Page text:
Wednesday, July 31, 2013

Is There A Simple Marker on Your Standard Labs That Can Tell You Whether You're at High Risk of Heart Disease & Insulin Resistance? If So, How High / Low Should It Be?

Apples are more likely to be insulin resistant than pears... no, we are not talking about the fruits and neither about their effects on insulin resistance, but rather about the areas where you carry most of your body fat. If it's on the buttocks and thighs, your risk of being insulin resistant is much lower than if the lion's share of your passive energy store resides right on your abs.
If you've read the headline of today's SuppVersity article you are already in the know what this is going to be all about. I am yet not sure, whether you actually understand why doing a study like this makes sense... don't worry if you don't I have to admit I had to thing about it for quite some time, until looking at the various measures until it dawned on me that the main advantage is - you guessed it - of monetary nature!

I mean, if you could tell simply by looking at the standard labtests, most of which do include both triglycerides and HDL levels, you could save a lot of money on HOMA-IR or QUICKI tests and still be certain you suffer or don't suffer from insulin resistance and concomitantly increased cardiovascular disease risk.

Now the $64,000 question is: "Were Miguel Murguía-Romero et al. able to save your insurance company a lot of money, or not?"

The truth about cholesterol and heart disease...

... turned out to be more complex than the "pioneers" believed and complex "truths" have the nasty tendency to be self-contradictory and difficult to understand -- too difficult, in fact, to make it to the mainstream media and as it turned out obviously even too difficult for the average general practitioner, who is still easily convinced by the pharma reps that it was "best practice" to prescribe a statin and send the patient, who would be "unwilling and unable to change his dietary habits and increase his amount of physical activity, anyway" home with a script and patient information full of known side-effects most of the patients like to ignore.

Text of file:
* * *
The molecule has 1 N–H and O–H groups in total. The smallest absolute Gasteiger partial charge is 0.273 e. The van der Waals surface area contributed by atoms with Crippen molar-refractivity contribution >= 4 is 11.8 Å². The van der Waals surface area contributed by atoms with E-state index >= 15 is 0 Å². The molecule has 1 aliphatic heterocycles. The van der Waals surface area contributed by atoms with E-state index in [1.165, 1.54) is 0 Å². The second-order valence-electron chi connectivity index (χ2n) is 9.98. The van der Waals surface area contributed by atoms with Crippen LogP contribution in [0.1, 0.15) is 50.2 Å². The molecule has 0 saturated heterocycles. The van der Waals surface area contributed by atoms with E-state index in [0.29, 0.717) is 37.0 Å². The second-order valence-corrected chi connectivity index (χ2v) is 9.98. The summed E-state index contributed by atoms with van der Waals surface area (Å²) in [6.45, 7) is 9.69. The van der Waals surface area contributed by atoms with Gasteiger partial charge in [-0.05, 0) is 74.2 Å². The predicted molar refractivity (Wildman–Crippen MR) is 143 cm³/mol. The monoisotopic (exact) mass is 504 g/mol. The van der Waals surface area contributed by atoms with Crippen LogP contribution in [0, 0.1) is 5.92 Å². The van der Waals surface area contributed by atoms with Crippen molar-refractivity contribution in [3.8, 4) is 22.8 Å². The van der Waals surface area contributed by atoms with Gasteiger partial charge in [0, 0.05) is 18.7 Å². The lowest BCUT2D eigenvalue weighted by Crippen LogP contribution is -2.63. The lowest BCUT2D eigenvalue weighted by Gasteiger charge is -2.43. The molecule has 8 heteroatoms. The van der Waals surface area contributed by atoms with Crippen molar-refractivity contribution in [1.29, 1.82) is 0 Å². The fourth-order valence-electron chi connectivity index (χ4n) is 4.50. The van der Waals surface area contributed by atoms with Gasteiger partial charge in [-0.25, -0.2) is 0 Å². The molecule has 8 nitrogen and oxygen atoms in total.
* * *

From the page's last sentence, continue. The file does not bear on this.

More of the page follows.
Table 1: Talking about "metabolic syndrome" (MetS) what are the criteria to diagnose MetS? (Grundy. 2004)
That being said, the most prominent of the currently heralded alternative indicators of increased risks of cardiovascular disease are...
  • a high level of low-density lipoprotein (LDL),
  • a low level of high density lipoprotein (HDL),
  • exuberant amounts of triglycerides (TRIGS),
... as well as all sorts of combination of the the two, respectively three bad guys (TC, TRIG, LDL)  and the one good guy (HDL). Research has also suggested that pre-existing co-morbidities like diabetes will increase the significance of the predictive effects of high triglycerides to high-density lipoprotein (TRIG/HDL) total cholesterol to high-density lipoprotein (TC/LDL), and LDL to high-density lipoprotein (LDL/HDL) ratios.

With their recently conducted experiment, the scientists from the Stanford University Medical School did now try to elucidate whether the triglyceride / HDL ratio, which has been emerging in trials with old(er) individuals as one of the best markers of cardiovascular disease, would predict the CVD risk in 2244 healthy college students  (17-24  years  old) of Mexican Mestizo ancestry  (1545 women and 699 men) and be able to identify younger individuals that are not merely at high risk of heart disease, but in whom this increased risk is direct consequence of being insulin resistant, as well.
Figure 1: Prevalence of insulin resistance ("objectively" confirmed by HOMA-IR data) as identified by the TG/HDL-C ratio or the criteria for "mebabolic syndrome" listed in table 1 (Murguía-Romero. 2013)